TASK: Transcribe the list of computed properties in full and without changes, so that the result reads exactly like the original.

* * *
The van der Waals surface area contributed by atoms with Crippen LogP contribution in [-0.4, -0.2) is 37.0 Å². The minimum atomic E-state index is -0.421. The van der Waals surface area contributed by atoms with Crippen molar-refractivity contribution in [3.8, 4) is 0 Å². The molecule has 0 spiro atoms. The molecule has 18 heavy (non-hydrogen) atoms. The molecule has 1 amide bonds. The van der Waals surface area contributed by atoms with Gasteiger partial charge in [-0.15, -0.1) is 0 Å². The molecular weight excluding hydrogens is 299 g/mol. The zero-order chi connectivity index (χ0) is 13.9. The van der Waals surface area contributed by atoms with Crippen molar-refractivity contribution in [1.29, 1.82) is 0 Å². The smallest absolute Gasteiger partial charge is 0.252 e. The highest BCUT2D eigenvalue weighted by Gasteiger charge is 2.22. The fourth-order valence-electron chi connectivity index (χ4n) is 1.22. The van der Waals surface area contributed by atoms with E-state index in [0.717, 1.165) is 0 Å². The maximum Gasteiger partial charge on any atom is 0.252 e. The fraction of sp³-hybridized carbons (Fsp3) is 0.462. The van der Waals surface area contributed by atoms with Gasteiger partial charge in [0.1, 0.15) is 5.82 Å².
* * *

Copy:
The van der Waals surface area contributed by atoms with Crippen LogP contribution in [-0.4, -0.2) is 37.0 Å². The minimum atomic E-state index is -0.421. The van der Waals surface area contributed by atoms with Crippen molar-refractivity contribution in [3.8, 4) is 0 Å². The molecule has 0 spiro atoms. The molecule has 18 heavy (non-hydrogen) atoms. The molecule has 1 amide bonds. The van der Waals surface area contributed by atoms with Gasteiger partial charge in [-0.15, -0.1) is 0 Å². The molecular weight excluding hydrogens is 299 g/mol. The zero-order chi connectivity index (χ0) is 13.9. The van der Waals surface area contributed by atoms with Crippen molar-refractivity contribution in [1.29, 1.82) is 0 Å². The smallest absolute Gasteiger partial charge is 0.252 e. The highest BCUT2D eigenvalue weighted by Gasteiger charge is 2.22. The fourth-order valence-electron chi connectivity index (χ4n) is 1.22. The van der Waals surface area contributed by atoms with E-state index in [0.717, 1.165) is 0 Å². The maximum Gasteiger partial charge on any atom is 0.252 e. The fraction of sp³-hybridized carbons (Fsp3) is 0.462. The van der Waals surface area contributed by atoms with Gasteiger partial charge in [0.1, 0.15) is 5.82 Å².